From a reader's perspective, I was kind of torn on it. There were moments of really riveting writing, but also a whole lot of meandering and seemingly meaningless tangents. It felt like it would have been better if she just stuck to the events as they happened, without the side quests into her family history. Part of that may stem from the fact that she wrote her family as just plain unlikeable...

I agree with most of the 3-star reviews, I guess is what I am saying. :P

13. A Fine and Private Place, Peter S. Beagle (1960)

This book was also an odd one. Not at all like The Last Unicorn - which makes sense; the latter was written eight years later and is pretty much a very different subgenre (magical realism vs. high fantasy).
ASIDE: in looking up facts for that last sentence, I discovered that someone wrote a MUSICAL for A Fine and Private Place. This kind of wigs me out, but also: I must see it. Also there is apparently a novelette tying together The Last Unicorn and a new novel being written in that universe, slated for next year?

Wikipedia better not be lying to me.

(Well, it isn't about the novelette.)

14. The Best American Erotica 2001, ed. Susie Bright (2001)

See comments to #11. I remember enjoying a bunch of these, but sometimes I just find them laughable. I DO remember that this one was a much quicker read than Best Bisexual Erotica 2, I think because I was more interested in the stories.
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Same as January's - bold successes, final tally.

1. Contribute at least $500 to my RRSP.

Just didn't happen. I'll still be doing this, but probably as an automatic withdrawal from my bank account for a certain amount each month.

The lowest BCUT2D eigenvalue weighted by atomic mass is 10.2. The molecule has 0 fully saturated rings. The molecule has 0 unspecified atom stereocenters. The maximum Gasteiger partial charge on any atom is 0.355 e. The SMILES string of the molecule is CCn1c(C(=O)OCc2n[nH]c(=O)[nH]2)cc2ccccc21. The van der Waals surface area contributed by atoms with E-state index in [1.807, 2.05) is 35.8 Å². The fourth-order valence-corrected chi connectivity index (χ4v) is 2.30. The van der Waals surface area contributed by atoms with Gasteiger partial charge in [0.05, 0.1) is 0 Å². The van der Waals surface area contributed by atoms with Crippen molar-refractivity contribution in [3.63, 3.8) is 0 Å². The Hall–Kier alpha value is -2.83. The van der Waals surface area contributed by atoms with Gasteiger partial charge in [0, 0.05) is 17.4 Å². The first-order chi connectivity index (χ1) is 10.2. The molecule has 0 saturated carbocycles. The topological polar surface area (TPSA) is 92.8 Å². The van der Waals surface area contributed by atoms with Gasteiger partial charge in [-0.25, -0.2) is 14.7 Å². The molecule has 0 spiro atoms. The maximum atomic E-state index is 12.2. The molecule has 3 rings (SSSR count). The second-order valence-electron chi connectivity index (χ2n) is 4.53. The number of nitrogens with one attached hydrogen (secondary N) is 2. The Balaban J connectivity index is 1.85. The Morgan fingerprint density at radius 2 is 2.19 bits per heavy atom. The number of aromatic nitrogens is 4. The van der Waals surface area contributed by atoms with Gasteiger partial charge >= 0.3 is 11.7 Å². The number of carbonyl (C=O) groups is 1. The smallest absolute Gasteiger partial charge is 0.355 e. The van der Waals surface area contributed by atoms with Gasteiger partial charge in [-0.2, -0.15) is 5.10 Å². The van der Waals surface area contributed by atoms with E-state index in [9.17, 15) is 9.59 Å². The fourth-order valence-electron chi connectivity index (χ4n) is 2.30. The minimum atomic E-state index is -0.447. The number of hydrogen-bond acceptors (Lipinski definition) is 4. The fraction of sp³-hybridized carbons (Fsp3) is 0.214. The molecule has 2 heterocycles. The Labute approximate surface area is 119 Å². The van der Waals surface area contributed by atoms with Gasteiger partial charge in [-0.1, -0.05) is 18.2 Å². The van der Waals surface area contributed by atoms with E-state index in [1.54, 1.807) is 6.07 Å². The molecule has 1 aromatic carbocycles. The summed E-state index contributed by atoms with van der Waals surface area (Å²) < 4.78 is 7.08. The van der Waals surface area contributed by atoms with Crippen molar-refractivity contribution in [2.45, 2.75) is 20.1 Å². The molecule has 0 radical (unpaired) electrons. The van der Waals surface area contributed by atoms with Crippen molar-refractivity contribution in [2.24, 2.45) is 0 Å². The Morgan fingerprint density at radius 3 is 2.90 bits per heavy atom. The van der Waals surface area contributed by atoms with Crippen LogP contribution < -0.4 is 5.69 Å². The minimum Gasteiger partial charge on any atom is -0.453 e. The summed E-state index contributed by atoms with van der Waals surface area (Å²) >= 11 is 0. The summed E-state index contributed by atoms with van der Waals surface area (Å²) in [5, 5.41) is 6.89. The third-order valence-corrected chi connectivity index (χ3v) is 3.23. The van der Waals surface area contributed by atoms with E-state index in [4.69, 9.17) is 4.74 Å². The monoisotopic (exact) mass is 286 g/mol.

2. Draw a Fanart100 image.

No, it isn't up yet, but I did manage to finish the lineart and most of the coloring on Breakfast. Will be up officially soon, I promise.

3. Work out at least 10 days out of 29.

I'm surprised that I actually managed this.

4. Read four books.

Done! See below.

5. Apply to a job every weekday (21 days total).

I actually managed, uh... two?

6. Try out Toastmasters.

Never happened - we were always busy on Wednesdays.

7. Give Serena her birthday present.

Clearly I am a bad friend (tm). Though not as bad as with Nick's birthday present. -_-

8. Give Patrick his Valentine's Day gift.


9. Give Patrick his birthday gift.

Okay, not yet, but it's in transit. :P Blame Amazon (actually, don't, they're pretty good).

10. Discuss BC with doctor.


11. Monitor health at SparkPeople.

Yes. Now following their advice? That's something else entirely...

12. Draw Heroes fanart for [ profile] sae.

OMG, non-character fanart! Amazing.



50 Book Challenge

6. World War Z, Max Brooks (2006).

It's like a zombie movie in my pants in interview format! Really good read, I recommend it.

7. Fledgling, Octavia E. Butler (2006).

A good kind of vampire. Really loved the protagonist of this one, and it's a good story, quick read. Sad that the author died last year - but I'll be looking into more of her books.

8. What Color is Your Parachute? 2008, Richard Nelson Bolles (2007).

This was where I was getting a lot of those career exercises from. :P Good, though in the end it didn't really help me much...

9. Across the Nightingale Floor, Lian Hearn (2002).

Samurai and ninja in a vaguely magical-flavored Japan-esque history! What's not to like? It's practically Exalted! (No, really, I did enjoy it.)
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In January I had 8 resolutions. I will bold my successes.

1. Look into my RRSP.

I did so, and when Derek comes to talk to my parents next week sometime, I am going to put some more money away into that fund. Probably not as much as I originally thought - my plan was $2000 straight up - but I will likely put in at least $500, and possibly set up a direct withdrawal once a month of, say, $25-$50 (more once I have better work).